The Witch of Blackbird Pond by Elizabeth George Speare
I remember reading this book in 8th grade and really enjoyed it. I don't think I loved it this time as much as I did when I was in 8th grade but it was still a great story. I really enjoyed the audiobook narrator too.

What I'm currently reading:
Sugar and Ice by Kate Messner
I used to be a figure skating junkie all through middle school and high school. I never learned to skate myself, but I loved to watch it and wished I could feel that freedom of flying on the ice. So I love that Kate Messner gets a skating story right. Too many times I have read stories that involved skating and the author didn't come close to showing they knew anything about the sport of figure skating.

What I'm Currently listening to:
I have listened to the previous two Incorrigibles books on audio because Katherine Kellgren is one of those narrators that makes the book even better than it would have been if you had read it. She's not disappointing with her third installment.

What I reviewed last week:
Brothers at Bat: The True Story of an Amazing All-Brother Baseball Team by Audrey Vernick, illustrated by Steven Salerno

Thursday, May 17, 2012

Love in Bloom giveaway hop: signed copy of Goddess Interrupted

This blog hop is hosted by I Am a Reader, Not a Writer and Portrait of a Book.

For my portion of the blog hop I am giving away a signed copy of:

Goddess Interrupted by Aimee Carter
Published: March 27, 2012
Publisher: Harlequin Teen
Pages: 296
Format: Paperback

From Goodreads:


Becoming immortal wasn't supposed to be the easy part. Though Kate is about to be crowned Queen of the Underworld, she's as isolated as ever. And despite her growing love for Henry, ruler of the Underworld, he's becoming ever more distant and secretive. Then, in the midst of Kate's coronation, Henry is abducted by the only being powerful enough to kill him: the King of the Titans.

As the other gods prepare for a war that could end them all, it is up to Kate to save Henry from the depths of Tartarus. But in order to navigate the endless caverns of the Underworld, Kate must enlist the help of the one person who is the greatest threat to her future.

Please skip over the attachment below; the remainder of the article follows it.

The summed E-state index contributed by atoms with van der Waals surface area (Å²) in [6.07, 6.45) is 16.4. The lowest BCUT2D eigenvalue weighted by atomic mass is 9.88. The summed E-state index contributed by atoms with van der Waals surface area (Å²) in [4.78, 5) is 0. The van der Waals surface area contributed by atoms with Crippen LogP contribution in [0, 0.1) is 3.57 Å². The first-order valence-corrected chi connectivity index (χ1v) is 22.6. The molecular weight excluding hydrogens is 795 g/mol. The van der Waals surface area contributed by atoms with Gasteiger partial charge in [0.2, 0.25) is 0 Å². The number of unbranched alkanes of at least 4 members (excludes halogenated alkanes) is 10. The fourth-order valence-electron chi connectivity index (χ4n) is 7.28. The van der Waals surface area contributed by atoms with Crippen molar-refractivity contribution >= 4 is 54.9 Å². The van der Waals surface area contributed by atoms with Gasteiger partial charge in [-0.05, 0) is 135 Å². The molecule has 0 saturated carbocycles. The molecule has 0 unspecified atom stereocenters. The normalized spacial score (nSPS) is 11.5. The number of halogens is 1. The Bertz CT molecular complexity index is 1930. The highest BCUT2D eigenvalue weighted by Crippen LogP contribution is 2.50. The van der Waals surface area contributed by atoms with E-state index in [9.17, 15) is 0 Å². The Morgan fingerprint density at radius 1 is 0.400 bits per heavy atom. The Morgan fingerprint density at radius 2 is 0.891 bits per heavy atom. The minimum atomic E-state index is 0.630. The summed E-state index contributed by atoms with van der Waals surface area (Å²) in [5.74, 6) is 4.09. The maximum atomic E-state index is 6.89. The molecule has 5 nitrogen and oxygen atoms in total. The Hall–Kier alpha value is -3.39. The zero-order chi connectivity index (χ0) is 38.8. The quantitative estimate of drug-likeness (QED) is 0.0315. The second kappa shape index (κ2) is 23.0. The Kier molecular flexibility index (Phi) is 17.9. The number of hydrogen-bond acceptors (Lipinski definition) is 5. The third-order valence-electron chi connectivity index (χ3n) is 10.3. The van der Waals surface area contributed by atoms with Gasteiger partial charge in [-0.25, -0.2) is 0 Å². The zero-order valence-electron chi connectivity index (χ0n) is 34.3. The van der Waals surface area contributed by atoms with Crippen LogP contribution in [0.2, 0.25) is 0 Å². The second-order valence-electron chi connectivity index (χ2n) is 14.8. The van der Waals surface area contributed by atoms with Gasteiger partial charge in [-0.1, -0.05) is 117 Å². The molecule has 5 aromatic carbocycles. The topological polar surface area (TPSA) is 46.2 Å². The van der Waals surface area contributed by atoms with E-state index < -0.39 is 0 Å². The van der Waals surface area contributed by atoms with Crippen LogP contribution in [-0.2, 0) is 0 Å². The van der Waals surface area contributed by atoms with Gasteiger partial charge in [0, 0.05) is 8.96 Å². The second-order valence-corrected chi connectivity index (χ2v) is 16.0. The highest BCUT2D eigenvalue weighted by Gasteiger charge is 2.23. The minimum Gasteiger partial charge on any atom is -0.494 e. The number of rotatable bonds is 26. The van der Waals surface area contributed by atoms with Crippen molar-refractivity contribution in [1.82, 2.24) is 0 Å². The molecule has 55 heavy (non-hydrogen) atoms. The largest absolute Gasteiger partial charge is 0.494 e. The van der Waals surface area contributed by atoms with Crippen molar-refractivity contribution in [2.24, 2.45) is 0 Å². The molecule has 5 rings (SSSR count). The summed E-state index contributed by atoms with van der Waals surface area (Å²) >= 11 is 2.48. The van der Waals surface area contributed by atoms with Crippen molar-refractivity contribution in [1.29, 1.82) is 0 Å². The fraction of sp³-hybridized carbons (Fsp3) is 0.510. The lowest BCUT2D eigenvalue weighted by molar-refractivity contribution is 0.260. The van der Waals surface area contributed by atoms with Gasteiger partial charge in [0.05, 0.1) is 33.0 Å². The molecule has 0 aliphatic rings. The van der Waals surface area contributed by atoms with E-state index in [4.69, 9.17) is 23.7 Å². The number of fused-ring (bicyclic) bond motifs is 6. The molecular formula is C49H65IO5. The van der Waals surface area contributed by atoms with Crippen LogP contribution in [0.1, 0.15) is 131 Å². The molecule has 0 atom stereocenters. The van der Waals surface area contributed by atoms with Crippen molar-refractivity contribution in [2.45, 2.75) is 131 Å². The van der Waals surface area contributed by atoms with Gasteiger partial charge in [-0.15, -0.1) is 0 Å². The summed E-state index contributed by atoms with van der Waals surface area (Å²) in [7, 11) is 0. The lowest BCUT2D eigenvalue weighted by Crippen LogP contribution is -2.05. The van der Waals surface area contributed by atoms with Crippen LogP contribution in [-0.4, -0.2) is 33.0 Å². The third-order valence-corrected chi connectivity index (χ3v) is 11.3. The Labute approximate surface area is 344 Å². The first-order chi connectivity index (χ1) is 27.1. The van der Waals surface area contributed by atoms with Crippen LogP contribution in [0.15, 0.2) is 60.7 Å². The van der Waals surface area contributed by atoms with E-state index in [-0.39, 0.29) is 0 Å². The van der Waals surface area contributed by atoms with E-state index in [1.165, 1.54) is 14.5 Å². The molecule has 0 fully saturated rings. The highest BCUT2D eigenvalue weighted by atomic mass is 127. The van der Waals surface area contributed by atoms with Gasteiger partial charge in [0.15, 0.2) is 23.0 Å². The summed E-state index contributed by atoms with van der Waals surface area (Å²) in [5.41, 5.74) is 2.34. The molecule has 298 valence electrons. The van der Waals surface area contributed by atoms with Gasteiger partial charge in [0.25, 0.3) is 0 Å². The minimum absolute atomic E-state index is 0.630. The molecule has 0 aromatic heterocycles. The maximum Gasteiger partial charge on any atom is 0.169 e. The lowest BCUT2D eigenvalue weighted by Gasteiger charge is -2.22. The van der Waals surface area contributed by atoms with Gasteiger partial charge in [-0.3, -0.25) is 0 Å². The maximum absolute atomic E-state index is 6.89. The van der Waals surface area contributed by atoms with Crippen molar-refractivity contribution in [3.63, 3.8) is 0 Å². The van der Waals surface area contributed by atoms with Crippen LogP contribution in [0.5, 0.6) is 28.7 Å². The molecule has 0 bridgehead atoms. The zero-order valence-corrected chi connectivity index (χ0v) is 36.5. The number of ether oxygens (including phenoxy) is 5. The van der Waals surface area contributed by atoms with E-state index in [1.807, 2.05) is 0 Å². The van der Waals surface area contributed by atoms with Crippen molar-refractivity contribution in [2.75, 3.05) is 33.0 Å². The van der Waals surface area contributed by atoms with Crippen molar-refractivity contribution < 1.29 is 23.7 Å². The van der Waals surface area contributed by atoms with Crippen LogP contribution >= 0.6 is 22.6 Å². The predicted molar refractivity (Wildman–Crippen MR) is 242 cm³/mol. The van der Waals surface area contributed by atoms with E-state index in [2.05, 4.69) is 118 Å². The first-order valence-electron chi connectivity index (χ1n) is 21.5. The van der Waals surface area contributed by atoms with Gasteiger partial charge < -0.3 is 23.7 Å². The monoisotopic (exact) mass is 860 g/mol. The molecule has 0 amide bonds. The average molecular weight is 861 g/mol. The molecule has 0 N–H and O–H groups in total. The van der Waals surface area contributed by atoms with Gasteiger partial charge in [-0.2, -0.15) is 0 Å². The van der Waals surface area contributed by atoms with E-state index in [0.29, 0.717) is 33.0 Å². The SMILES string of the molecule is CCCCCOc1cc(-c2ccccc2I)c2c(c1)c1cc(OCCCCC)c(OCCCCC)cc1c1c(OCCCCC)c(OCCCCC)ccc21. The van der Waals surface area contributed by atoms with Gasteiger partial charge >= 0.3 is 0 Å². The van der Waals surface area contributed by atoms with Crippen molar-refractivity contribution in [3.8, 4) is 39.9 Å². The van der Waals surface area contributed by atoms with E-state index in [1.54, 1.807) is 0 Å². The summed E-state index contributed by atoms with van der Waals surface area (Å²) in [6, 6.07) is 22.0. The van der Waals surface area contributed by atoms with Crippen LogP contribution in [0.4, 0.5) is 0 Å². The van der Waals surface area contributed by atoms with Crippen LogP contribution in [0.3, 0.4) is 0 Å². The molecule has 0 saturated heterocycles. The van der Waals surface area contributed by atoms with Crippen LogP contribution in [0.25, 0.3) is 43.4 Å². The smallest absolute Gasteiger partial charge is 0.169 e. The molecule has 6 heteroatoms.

Henry's first wife, Persephone.

To enter, complete the Rafflecopter widget:

a Rafflecopter giveaway Don't forget to visit all the other blogs participating in this blog hop:

Monday, May 14, 2012

Brothers at Bat by Audrey Vernick, illustrated by Steven Salerno

The Acerra family is big. Sixteen children big. And with twelve sons, big enough to form their own baseball team. Which is exactly what they did. From the 1930s-1950s, this band of brothers played semi-pro ball and competed all throughout New Jersey.

Despite the fact that from the 1860s - 1940s, there were 29 known all-brother baseball teams, the Acerras made history by playing longer than any other. Audrey Vernick tells their story with great care and admiration for their accomplishment.

Truth be told, I don't even really like baseball that much. I picked up this book because I adore Audrey's writing. She has shown time and again that for her, it's not just about the story. She works really hard to craft a narrative full of voice: whether it's silly humor in her Buffalo books, or quiet respect and reverence as with her nonfiction picture books like She Loved Baseball and now Brothers at Bat. And to write such a brief narrative full of voice is no simple task, but Audrey is a master at it.

From the opening sentence, Audrey sets the perfect tone to help the reader settle in and enjoy the journey. Often when I read picture books to my sixth graders, not everyone enjoys the stories. There's always a handful of students who have something critical to say. But with every Audrey Vernick picture book I have read, each one of my students have always written glowing responses. Brothers at Bat was no different.

Warning: Some of these comments from my students are a tad spoilery but will by no-means ruin your desire to read the book. In fact, perhaps I'm a bit biased since they're my students, but I think they might make you want to read the book even more:

"The best part was when all the brothers came home safely. That part was really good. My other favorite part was when the bus broke down and the brothers started playing baseball in the sweating sun."

"I really enjoyed the book and I don't even like baseball. I don't know why but I felt like crying, it was like emotional for me... what I want to know is how the parents kept up the money to support them."

"My favorite part of the story was when Alfred came back after he lost an eye and he still was a good catcher."

"I love Audrey Vernick's stories... That would be so interesting to go talk to the Acerra brothers that are still alive. That is also amazing that Alfred came back and played on the team with one eye. I thought it was just a cool story overall."

As far as the illustrations go, Audrey Vernick manages to luck out with amazing illustrators for all of her books. While my favorite illustrator of her books continues to be Daniel Jennewein for my own biased reasons, Steven Salerno is no slouch either. He captures the endearing and friendly qualities of the Acerra family in his illustrations and after reading the author's note about Freddie inviting Audrey over for dinner to interview him for this book, and reading the end of the book where even a broken down bus doesn't get them down, I don't doubt the Acerra family is anything but delightful.